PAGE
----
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Making the Living Wage: The Resolution Foundation reviews the Living Wage

The recommendations outlined in this ‘Making the Living Wage’ review launched today by the Resolution Foundation aim to further strengthen the Living Wage campaign. They set out an improved Living Wage methodology to underpin the campaign as it moves into the next stage of its development while being more firmly grounded in the cost of living. The main recommendations of the report are:

  • While the National Living Wage is a welcome boost to low earners, the Living Wage with its genuine link to an acceptable cost of living, remains as vital as ever.
  • The report argues that improvements are possible in both methods and seeking alignment will inevitably lead to change. The authors assert that the recommendations outlined in this review represent a genuine improvement over the current methods. The aligned method should be more representative, more robust and, most importantly, driven to a greater extent by changes in the cost of living.
  • Inevitably, calculating a Living Wage requires judgement calls. Policy changes like the introduction of Universal Credit would always have required judgements on how the new system is phased into the rate. Having a body like the Living Wage Commission to make such decisions when required in future can only be an asset to the Living Wage campaign as it moves forward.
  • The natural question which follows these recommendations is what impact is likely on the rates themselves. However, the next steps are for the Living Wage Commission to consider the recommendations. The options they choose will determine the extent to which the rates vary from their current levels.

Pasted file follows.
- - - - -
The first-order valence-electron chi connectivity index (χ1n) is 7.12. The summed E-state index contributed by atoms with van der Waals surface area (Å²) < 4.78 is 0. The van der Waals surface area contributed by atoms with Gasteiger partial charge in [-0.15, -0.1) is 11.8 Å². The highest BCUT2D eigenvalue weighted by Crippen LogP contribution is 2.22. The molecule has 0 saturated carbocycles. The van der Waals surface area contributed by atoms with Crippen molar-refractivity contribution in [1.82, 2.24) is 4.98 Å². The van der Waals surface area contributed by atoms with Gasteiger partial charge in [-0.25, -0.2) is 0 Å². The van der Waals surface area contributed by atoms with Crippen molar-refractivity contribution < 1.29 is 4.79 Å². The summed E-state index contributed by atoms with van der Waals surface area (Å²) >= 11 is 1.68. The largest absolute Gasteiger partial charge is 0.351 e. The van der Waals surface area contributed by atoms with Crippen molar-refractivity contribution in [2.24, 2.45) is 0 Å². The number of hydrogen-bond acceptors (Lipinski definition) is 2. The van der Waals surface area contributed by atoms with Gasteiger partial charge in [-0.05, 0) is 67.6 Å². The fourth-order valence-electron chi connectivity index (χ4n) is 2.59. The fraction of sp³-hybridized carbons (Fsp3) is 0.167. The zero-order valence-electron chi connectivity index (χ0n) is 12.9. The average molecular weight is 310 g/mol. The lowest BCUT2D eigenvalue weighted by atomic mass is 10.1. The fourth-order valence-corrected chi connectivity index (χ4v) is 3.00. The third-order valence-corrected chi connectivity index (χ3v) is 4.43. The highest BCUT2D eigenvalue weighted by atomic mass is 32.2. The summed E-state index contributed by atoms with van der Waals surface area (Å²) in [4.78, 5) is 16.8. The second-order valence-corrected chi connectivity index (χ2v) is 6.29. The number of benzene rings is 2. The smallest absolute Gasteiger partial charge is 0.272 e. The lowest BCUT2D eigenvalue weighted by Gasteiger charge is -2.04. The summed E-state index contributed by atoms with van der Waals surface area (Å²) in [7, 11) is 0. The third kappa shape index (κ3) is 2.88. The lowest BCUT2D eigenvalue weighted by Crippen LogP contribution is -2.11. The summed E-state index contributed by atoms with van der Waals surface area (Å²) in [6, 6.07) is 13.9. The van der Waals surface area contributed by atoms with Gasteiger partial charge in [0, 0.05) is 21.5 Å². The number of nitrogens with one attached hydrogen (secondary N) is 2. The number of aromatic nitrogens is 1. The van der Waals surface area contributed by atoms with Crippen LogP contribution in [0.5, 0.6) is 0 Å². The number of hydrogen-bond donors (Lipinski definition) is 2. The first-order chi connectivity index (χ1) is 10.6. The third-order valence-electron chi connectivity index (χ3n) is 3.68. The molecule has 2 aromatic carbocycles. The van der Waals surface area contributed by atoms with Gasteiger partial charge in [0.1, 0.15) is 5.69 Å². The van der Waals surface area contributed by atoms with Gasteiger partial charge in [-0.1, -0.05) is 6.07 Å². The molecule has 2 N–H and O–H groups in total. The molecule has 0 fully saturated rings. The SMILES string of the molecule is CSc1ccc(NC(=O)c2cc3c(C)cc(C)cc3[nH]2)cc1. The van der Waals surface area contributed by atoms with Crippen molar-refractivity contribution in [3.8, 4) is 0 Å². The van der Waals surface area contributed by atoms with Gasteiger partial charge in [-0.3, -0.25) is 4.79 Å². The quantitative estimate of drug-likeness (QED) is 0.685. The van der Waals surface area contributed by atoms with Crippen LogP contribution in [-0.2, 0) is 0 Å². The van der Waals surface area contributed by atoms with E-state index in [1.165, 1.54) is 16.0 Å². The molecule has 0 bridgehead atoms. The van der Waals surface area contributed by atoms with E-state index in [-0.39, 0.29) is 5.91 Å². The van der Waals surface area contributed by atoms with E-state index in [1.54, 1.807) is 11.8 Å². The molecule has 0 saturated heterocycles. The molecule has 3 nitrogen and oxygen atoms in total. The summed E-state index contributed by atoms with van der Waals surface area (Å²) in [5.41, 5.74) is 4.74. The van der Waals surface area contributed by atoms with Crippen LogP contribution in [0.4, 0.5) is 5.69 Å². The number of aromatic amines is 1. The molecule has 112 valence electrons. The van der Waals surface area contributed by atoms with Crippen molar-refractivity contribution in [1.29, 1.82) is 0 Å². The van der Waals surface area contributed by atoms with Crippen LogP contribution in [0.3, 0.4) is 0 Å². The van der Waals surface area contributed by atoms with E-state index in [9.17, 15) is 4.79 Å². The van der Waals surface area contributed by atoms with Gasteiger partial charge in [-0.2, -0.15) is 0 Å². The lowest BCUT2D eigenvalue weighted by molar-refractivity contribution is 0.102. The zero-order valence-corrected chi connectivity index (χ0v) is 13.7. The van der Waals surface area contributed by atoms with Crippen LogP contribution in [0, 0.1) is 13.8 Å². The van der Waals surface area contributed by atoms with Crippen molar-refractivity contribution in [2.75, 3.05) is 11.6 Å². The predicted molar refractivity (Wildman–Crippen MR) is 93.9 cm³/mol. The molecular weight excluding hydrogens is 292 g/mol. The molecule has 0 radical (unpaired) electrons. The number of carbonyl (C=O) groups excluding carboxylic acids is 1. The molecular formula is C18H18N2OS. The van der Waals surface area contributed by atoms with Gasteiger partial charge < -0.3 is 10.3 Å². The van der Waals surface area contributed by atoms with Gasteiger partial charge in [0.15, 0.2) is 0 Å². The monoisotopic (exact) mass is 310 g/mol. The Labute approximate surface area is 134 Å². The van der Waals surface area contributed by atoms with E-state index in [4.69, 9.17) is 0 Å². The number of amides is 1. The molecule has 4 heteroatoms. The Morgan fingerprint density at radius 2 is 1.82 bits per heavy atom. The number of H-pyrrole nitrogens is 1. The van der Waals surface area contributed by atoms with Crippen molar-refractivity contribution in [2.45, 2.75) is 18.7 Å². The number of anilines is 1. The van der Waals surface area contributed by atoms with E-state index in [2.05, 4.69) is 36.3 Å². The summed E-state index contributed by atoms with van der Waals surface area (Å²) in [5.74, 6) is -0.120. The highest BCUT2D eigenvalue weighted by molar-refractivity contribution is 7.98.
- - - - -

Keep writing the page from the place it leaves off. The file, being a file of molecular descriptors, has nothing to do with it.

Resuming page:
• Broadly speaking however, the aligned method recommended is likely to have an upward effect on the London Living Wage. This is an unavoidable consequence of a Living Wage rooted in an up-to-date ‘basket of goods’ with a more diverse mix of family types. There is a clear discrepancy in the target income between London and the rest of the UK, and as highlighted by recent analysis on the size of London salary weightings[1] the differential between rates should be larger than at present. The exact size of the increase will depend on the Living Wage Commission and Mayor’s response to this review. They also have a role in setting out how to implement and transition to the new rates in London and the rest of the UK.

The Living Wage Commission is expected to respond to this review in September 2016. With a strong, aligned methodology and an enhanced governance structure, the report’s authors see no reason why the Living Wage cannot continue to raise the wages of workers across the UK, delivering more families an acceptable standard of living.